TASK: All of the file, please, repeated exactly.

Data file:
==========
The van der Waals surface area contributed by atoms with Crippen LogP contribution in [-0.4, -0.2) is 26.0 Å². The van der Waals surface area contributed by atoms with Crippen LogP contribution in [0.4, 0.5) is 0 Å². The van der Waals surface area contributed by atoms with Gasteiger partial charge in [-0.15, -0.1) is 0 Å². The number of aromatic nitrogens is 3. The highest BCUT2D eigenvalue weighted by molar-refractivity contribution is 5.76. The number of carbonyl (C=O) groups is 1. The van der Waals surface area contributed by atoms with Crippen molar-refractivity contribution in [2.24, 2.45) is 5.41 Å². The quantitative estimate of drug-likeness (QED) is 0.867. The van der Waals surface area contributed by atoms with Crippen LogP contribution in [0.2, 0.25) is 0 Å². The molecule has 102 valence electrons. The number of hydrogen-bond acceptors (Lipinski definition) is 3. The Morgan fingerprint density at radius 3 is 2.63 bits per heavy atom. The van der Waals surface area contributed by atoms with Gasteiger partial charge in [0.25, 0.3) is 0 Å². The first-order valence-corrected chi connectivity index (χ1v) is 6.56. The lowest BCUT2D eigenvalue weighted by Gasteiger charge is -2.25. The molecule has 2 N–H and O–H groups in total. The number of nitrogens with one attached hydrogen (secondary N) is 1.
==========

The van der Waals surface area contributed by atoms with Crippen LogP contribution in [-0.4, -0.2) is 26.0 Å². The van der Waals surface area contributed by atoms with Crippen LogP contribution in [0.4, 0.5) is 0 Å². The van der Waals surface area contributed by atoms with Gasteiger partial charge in [-0.15, -0.1) is 0 Å². The number of aromatic nitrogens is 3. The highest BCUT2D eigenvalue weighted by molar-refractivity contribution is 5.76. The number of carbonyl (C=O) groups is 1. The van der Waals surface area contributed by atoms with Crippen molar-refractivity contribution in [2.24, 2.45) is 5.41 Å². The quantitative estimate of drug-likeness (QED) is 0.867. The van der Waals surface area contributed by atoms with Crippen LogP contribution in [0.2, 0.25) is 0 Å². The molecule has 102 valence electrons. The number of hydrogen-bond acceptors (Lipinski definition) is 3. The Morgan fingerprint density at radius 3 is 2.63 bits per heavy atom. The van der Waals surface area contributed by atoms with Gasteiger partial charge in [0.25, 0.3) is 0 Å². The first-order valence-corrected chi connectivity index (χ1v) is 6.56. The lowest BCUT2D eigenvalue weighted by Gasteiger charge is -2.25. The molecule has 2 N–H and O–H groups in total. The number of nitrogens with one attached hydrogen (secondary N) is 1.